Yerba Buena San Jose
By Amy McElroy
Under the leadership of head coach Rob Burns, the Silicon Valley Urban Debate League (SVUDL) recently teamed up with Yerba Buena San Jose (YBSJ) to create the school’s first debate program. YBSJ is located in East San Jose, where the student body is primarily comprised of people of color and more than two thirds are economically disadvantaged. The school emphasizes college readiness by preparing its students to excel on college boards and Advanced Placement (AP) tests. Having coached in diverse settings over the course of two decades, Burns understands how debate can help prepare students—not only for these types of academic exams, but also for future career opportunities.
According to Burns, debate teaches students to “examine and analyze texts in critically high pressure situations.” He explained that “[i]n a world of high stakes testing,” debate is the perfect preparation for reading, analyzing, and responding to texts in a detailed way—using “evidence based argumentation.” Overall, Burns believes debate “prepares students for the SAT and AP tests in a way that no other extracurricular does.”
Those same skills learned in debate will carry students beyond college admittance, into college level coursework. “As I’ve told principals and others at the school,” Burns said, “the more students are involved with debate, the more prepared they will be for college.” As a former high school debater who attended college on a debate scholarship, he describes participation in debate as “unparalleled” when it comes to college readiness.
Burns began his coaching career as an assistant during college at Liberty University and Wheaton College. But since that time, he said, “I’ve worked a lot with urban students and in urban contexts.” And he’s done so with great success. For instance, at North Star Academy in Newark, he coached two New Jersey Novice State Champions and the first varsity policy team in New Jersey history to win the prestigious Harvard debates. Last year, two of his teams finished as quarterfinalists and octafinalists at the 2018 Tournament of Champions.
In this new partnership, Burns said, “I try to present debate in a way that can connect with the students at Yerba Buena.” He noted the multi-racial population and the economic challenges confronting many of the students. Because of his past work in similar environments, he’s able to connect with YBSJ’s student body. He draws on his experience working with students facing the same “logistical and practical issues that [YBSJ’s] students face.”
Burns coaches alongside a faculty advisor in the newly-formed, after-school debate program. “I really just love the teacher that I’m working with, Michael Low,” Burns said. “He does an excellent job of not lowering expectations. He expects that students will be able to understand complex ideas.” As a result, Burns explained, “The students are all willing to take on complex issues and do the reading. It’s not always easy to get students to take on issues of race or cultural issues. But there’s a culture [Low has] created that encourages them to take on difficult social issues.”
According to Burns, the larger culture surrounding YBSJ is also supportive of the students and fosters the success of the SVUDL partnership. He specifically noted: “the interest of the community in the school, the huge new community center, and the parents—who are great.” At YBSJ, Burns values what he sees as “the best of public education, when it’s connected to community, as well.”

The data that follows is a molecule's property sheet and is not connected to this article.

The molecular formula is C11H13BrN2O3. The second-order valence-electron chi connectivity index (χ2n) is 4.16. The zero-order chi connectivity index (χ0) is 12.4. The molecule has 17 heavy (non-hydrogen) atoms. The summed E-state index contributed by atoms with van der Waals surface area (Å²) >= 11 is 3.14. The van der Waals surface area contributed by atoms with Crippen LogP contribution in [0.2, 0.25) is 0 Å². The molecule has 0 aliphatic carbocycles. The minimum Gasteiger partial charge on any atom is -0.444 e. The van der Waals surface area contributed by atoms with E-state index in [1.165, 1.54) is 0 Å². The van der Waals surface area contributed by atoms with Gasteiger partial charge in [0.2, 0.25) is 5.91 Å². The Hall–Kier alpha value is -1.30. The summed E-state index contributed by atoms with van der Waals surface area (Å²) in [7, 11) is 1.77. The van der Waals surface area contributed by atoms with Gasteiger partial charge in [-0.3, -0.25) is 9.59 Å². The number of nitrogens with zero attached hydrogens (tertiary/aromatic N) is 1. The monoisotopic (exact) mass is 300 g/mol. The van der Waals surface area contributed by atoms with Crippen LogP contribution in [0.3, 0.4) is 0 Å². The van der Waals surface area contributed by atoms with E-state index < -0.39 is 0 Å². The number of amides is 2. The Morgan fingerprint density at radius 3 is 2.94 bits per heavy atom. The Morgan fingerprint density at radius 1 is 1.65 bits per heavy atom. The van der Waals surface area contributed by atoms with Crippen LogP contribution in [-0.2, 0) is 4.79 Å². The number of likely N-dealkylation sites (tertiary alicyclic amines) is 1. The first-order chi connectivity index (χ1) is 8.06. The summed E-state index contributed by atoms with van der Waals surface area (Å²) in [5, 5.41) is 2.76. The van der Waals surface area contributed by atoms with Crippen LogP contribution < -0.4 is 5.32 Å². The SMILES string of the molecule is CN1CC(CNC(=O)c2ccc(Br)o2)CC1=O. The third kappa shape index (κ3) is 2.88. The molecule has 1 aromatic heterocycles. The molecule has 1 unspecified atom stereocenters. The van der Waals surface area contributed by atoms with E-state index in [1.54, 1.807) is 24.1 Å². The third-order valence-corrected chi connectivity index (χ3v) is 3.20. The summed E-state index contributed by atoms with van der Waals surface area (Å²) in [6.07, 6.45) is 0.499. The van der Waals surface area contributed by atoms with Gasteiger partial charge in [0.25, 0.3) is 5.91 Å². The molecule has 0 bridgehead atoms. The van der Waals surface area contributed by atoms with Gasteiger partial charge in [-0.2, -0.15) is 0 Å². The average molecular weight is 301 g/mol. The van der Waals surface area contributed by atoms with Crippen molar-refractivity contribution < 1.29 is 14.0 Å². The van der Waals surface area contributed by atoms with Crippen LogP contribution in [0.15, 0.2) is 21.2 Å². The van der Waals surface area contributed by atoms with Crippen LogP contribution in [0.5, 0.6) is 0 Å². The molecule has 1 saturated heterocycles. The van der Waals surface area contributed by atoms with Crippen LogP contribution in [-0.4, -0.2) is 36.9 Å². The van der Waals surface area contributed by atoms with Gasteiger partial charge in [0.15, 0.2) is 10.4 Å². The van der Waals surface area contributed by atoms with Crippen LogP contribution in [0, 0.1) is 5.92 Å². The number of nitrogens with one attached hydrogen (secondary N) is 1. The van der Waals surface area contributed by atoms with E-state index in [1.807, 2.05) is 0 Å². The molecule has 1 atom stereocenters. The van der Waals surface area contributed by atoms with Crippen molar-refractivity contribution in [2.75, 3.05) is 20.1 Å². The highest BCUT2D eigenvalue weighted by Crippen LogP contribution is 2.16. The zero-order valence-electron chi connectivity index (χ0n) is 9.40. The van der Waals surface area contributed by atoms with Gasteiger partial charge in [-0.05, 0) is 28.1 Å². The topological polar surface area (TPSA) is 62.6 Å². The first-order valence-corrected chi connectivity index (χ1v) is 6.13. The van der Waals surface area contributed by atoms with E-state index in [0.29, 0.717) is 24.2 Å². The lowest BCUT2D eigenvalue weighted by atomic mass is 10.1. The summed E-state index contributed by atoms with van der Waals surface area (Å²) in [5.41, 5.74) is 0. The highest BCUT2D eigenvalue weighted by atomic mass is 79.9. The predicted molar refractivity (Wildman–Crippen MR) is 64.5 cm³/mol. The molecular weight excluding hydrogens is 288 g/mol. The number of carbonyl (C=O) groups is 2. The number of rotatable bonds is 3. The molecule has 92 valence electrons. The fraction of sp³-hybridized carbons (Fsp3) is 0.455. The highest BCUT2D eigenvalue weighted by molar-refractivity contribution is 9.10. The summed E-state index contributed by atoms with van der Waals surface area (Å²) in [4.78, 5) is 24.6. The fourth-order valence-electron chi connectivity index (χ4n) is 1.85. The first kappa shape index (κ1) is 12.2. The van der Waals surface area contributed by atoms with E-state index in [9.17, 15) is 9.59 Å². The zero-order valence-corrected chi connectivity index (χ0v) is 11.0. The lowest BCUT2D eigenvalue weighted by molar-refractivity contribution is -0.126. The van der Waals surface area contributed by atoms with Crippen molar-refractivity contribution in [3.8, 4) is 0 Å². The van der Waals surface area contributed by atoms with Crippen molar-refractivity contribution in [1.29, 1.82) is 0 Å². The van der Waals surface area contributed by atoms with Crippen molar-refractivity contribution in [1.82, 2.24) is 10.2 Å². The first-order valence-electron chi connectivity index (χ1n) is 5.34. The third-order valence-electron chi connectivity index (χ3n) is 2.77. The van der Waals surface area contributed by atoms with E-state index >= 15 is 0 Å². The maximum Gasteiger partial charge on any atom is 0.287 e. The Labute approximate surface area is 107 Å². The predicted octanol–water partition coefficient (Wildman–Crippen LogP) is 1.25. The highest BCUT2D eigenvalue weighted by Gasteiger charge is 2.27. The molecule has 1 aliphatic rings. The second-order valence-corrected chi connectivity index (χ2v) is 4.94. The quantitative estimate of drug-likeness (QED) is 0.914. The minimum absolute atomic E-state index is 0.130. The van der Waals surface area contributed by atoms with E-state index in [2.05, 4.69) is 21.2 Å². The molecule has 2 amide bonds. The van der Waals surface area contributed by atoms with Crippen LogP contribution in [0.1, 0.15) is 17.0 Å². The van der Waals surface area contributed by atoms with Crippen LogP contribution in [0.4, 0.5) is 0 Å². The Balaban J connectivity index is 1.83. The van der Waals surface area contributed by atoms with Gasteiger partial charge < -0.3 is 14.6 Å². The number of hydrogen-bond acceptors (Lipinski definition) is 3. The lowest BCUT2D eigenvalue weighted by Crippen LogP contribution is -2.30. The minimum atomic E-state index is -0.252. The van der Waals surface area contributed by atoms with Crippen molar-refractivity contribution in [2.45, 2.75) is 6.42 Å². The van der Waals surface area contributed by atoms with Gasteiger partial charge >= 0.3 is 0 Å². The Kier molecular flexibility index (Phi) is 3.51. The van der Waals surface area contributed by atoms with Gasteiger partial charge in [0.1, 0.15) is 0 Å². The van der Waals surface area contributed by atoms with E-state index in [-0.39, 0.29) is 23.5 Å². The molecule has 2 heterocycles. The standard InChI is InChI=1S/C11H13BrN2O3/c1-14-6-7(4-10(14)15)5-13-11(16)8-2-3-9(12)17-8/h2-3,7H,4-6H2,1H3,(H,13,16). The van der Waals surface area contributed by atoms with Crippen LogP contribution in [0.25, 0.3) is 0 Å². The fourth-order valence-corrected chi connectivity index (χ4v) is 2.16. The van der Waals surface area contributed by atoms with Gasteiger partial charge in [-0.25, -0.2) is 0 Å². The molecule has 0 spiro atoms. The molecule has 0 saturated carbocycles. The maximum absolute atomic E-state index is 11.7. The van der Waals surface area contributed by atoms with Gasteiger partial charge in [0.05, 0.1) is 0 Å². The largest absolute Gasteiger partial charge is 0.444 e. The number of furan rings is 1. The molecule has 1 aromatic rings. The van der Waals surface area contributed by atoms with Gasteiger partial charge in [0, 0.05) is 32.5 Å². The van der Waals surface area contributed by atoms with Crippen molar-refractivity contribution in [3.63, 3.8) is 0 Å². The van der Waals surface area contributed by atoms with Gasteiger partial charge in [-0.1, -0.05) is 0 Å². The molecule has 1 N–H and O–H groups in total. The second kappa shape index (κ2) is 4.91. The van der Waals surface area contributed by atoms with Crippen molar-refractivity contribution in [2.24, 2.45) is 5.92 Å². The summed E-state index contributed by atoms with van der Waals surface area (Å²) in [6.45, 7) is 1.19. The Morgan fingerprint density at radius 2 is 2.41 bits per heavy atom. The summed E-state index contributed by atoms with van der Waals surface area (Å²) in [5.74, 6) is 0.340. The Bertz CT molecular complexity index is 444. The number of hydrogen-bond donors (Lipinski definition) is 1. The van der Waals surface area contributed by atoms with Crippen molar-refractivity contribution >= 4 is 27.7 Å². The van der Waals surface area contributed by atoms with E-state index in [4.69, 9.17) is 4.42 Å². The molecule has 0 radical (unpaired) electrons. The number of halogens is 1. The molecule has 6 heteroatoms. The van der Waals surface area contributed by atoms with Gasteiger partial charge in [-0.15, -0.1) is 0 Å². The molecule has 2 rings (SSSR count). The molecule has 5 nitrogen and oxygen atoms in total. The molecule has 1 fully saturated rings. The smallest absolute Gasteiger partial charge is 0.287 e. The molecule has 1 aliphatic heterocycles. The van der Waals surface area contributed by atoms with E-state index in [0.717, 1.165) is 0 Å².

In Burns’ view, the overall objectives of SVUDL and YBSJ align well to create opportunities. In particular, YBSJ’s mission to create a “safe accepting and motivating academic environment that challenges and empowers its diverse population…” to “be prepared to successfully participate in society” echoes Burn’s primary goals for the debate program.
On a fundamental level, through SVUDL, Burns strives to promote success among diverse students in the legal field. “We want to increase participation of students of color in law and politics,” he said. “Part of the work really advances that goal because there are a lot of women of color” who make up a majority of YBSJ’s debate program who are “really getting interested in issues of asylum law.” Then, when they go to tournaments, students learn skills and make connections to the legal community, which help advance their careers.
But Burns sees a secondary goal to debate, related to the obstacles that these underserved students face. He spoke of the need to bridge barriers of financing and opportunity through scholarships and academic achievement. He also addressed students’ mental and emotional barriers: the way students perceive government has treated them, and their natural and legitimate suspicion toward the law. In the context of debate, Burns explained, “We give students the opportunity to reflect on things they feel rightfully angry or skeptical about.” With respect to hurdles faced by students at YBSJ, he said, “Debate attacks many of those varying factors at once.”
Burns wants to show his students how to “use law and policy to transform their world instead of seeing it as something done to them—to convince them of their own agency.” Only then will many of these students “envision themselves as future lawyers and policymakers.” But he believes we can “close the gap through debate.” According to Burns, “The most important thing is that students recognize they have a voice that belongs in the halls of power—that they imagine themselves as belonging there. That law and politics is not a natural disaster that happens to them, but something that they can have a voice in.”
With Low’s help, Burns hopes to grow the SVUDL partnership at YBSJ. “The more students I can get interested in debate, the more I can fulfill that goal—connecting to those students, and helping them envision themselves in these fields.”